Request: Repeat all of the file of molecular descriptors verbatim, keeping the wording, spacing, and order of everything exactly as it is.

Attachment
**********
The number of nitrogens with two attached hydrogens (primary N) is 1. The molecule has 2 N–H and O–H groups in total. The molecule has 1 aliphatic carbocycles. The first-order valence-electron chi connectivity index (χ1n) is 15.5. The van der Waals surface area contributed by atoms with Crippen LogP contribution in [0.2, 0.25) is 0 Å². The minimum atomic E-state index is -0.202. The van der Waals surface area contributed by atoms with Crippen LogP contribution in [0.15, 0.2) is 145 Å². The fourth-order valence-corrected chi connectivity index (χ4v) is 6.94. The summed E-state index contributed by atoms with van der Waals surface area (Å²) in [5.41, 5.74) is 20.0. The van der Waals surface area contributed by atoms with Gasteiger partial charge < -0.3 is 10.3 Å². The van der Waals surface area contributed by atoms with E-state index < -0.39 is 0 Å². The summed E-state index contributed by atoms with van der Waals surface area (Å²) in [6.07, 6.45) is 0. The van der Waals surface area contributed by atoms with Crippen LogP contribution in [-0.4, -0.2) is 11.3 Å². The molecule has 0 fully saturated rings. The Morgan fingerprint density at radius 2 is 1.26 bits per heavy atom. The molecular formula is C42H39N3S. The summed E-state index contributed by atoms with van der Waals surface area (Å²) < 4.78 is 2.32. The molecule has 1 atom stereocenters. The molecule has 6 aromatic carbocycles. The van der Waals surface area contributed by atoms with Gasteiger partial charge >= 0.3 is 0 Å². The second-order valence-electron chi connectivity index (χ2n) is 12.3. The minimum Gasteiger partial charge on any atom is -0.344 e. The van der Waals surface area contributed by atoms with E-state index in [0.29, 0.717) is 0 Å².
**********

The number of nitrogens with two attached hydrogens (primary N) is 1. The molecule has 2 N–H and O–H groups in total. The molecule has 1 aliphatic carbocycles. The first-order valence-electron chi connectivity index (χ1n) is 15.5. The van der Waals surface area contributed by atoms with Crippen LogP contribution in [0.2, 0.25) is 0 Å². The minimum atomic E-state index is -0.202. The van der Waals surface area contributed by atoms with Crippen LogP contribution in [0.15, 0.2) is 145 Å². The fourth-order valence-corrected chi connectivity index (χ4v) is 6.94. The summed E-state index contributed by atoms with van der Waals surface area (Å²) in [5.41, 5.74) is 20.0. The van der Waals surface area contributed by atoms with Gasteiger partial charge < -0.3 is 10.3 Å². The van der Waals surface area contributed by atoms with E-state index < -0.39 is 0 Å². The summed E-state index contributed by atoms with van der Waals surface area (Å²) in [6.07, 6.45) is 0. The van der Waals surface area contributed by atoms with Crippen LogP contribution in [-0.4, -0.2) is 11.3 Å². The molecule has 0 fully saturated rings. The Morgan fingerprint density at radius 2 is 1.26 bits per heavy atom. The molecular formula is C42H39N3S. The summed E-state index contributed by atoms with van der Waals surface area (Å²) < 4.78 is 2.32. The molecule has 1 atom stereocenters. The molecule has 6 aromatic carbocycles. The van der Waals surface area contributed by atoms with Gasteiger partial charge >= 0.3 is 0 Å². The second-order valence-electron chi connectivity index (χ2n) is 12.3. The minimum Gasteiger partial charge on any atom is -0.344 e. The van der Waals surface area contributed by atoms with E-state index in [0.29, 0.717) is 0 Å².